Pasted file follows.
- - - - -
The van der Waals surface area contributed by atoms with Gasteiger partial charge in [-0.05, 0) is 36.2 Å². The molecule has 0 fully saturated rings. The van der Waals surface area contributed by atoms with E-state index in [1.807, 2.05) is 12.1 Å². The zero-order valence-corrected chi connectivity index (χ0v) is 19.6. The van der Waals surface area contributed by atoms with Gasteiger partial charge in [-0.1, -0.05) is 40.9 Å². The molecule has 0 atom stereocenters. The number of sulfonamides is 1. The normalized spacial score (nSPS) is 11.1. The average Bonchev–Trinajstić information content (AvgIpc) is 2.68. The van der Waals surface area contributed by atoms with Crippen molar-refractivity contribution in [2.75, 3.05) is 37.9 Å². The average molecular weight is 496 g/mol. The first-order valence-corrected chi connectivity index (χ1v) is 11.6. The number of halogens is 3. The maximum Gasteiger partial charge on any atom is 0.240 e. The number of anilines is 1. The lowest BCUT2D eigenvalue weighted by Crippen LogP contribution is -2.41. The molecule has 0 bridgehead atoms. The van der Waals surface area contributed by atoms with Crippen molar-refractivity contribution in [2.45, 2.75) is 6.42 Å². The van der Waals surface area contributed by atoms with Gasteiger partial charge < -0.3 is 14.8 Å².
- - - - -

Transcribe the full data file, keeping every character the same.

The van der Waals surface area contributed by atoms with Gasteiger partial charge in [-0.05, 0) is 36.2 Å². The molecule has 0 fully saturated rings. The van der Waals surface area contributed by atoms with E-state index in [1.807, 2.05) is 12.1 Å². The zero-order valence-corrected chi connectivity index (χ0v) is 19.6. The van der Waals surface area contributed by atoms with Gasteiger partial charge in [-0.1, -0.05) is 40.9 Å². The molecule has 0 atom stereocenters. The number of sulfonamides is 1. The normalized spacial score (nSPS) is 11.1. The average Bonchev–Trinajstić information content (AvgIpc) is 2.68. The van der Waals surface area contributed by atoms with Crippen molar-refractivity contribution in [2.75, 3.05) is 37.9 Å². The average molecular weight is 496 g/mol. The first-order valence-corrected chi connectivity index (χ1v) is 11.6. The number of halogens is 3. The maximum Gasteiger partial charge on any atom is 0.240 e. The number of anilines is 1. The lowest BCUT2D eigenvalue weighted by Crippen LogP contribution is -2.41. The molecule has 0 bridgehead atoms. The van der Waals surface area contributed by atoms with Crippen molar-refractivity contribution in [2.45, 2.75) is 6.42 Å². The van der Waals surface area contributed by atoms with Gasteiger partial charge < -0.3 is 14.8 Å².